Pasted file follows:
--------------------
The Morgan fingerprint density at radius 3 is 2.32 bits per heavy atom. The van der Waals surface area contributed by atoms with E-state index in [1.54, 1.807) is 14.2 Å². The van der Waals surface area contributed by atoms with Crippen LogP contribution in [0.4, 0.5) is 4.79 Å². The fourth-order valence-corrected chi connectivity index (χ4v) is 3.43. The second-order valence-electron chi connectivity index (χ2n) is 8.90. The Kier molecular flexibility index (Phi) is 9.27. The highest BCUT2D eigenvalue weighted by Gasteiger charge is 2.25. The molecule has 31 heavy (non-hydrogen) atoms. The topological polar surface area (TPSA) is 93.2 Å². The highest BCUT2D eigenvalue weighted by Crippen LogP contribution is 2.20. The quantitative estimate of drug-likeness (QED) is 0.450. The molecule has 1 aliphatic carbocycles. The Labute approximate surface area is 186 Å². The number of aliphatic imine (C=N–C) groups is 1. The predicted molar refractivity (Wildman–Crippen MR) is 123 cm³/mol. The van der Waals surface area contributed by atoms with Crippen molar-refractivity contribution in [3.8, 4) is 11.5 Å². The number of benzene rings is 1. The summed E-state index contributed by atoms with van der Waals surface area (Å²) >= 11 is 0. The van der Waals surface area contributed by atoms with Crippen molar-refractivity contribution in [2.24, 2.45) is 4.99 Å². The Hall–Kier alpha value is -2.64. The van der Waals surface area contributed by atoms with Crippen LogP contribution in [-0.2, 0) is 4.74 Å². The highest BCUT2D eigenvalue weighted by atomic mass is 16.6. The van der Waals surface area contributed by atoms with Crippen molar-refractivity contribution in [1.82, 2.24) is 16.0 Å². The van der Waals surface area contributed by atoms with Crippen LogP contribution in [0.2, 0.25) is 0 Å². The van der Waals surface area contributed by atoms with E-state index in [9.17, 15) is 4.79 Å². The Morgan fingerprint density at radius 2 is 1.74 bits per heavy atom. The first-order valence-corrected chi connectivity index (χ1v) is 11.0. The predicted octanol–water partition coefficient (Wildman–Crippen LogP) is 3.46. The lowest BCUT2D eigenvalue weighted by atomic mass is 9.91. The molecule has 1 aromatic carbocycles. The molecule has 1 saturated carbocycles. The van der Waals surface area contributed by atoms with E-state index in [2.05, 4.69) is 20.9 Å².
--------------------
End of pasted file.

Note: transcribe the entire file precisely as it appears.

The Morgan fingerprint density at radius 3 is 2.32 bits per heavy atom. The van der Waals surface area contributed by atoms with E-state index in [1.54, 1.807) is 14.2 Å². The van der Waals surface area contributed by atoms with Crippen LogP contribution in [0.4, 0.5) is 4.79 Å². The fourth-order valence-corrected chi connectivity index (χ4v) is 3.43. The second-order valence-electron chi connectivity index (χ2n) is 8.90. The Kier molecular flexibility index (Phi) is 9.27. The highest BCUT2D eigenvalue weighted by Gasteiger charge is 2.25. The molecule has 31 heavy (non-hydrogen) atoms. The topological polar surface area (TPSA) is 93.2 Å². The highest BCUT2D eigenvalue weighted by Crippen LogP contribution is 2.20. The quantitative estimate of drug-likeness (QED) is 0.450. The molecule has 1 aliphatic carbocycles. The Labute approximate surface area is 186 Å². The number of aliphatic imine (C=N–C) groups is 1. The predicted molar refractivity (Wildman–Crippen MR) is 123 cm³/mol. The van der Waals surface area contributed by atoms with Crippen molar-refractivity contribution in [3.8, 4) is 11.5 Å². The number of benzene rings is 1. The summed E-state index contributed by atoms with van der Waals surface area (Å²) >= 11 is 0. The van der Waals surface area contributed by atoms with Crippen molar-refractivity contribution in [2.24, 2.45) is 4.99 Å². The Hall–Kier alpha value is -2.64. The van der Waals surface area contributed by atoms with Crippen LogP contribution in [-0.2, 0) is 4.74 Å². The highest BCUT2D eigenvalue weighted by atomic mass is 16.6. The van der Waals surface area contributed by atoms with Crippen molar-refractivity contribution in [1.82, 2.24) is 16.0 Å². The van der Waals surface area contributed by atoms with Crippen LogP contribution in [0.2, 0.25) is 0 Å². The van der Waals surface area contributed by atoms with E-state index in [9.17, 15) is 4.79 Å². The Morgan fingerprint density at radius 2 is 1.74 bits per heavy atom. The first-order valence-corrected chi connectivity index (χ1v) is 11.0. The predicted octanol–water partition coefficient (Wildman–Crippen LogP) is 3.46. The lowest BCUT2D eigenvalue weighted by atomic mass is 9.91. The molecule has 1 aromatic carbocycles. The molecule has 1 saturated carbocycles. The van der Waals surface area contributed by atoms with E-state index in [2.05, 4.69) is 20.9 Å².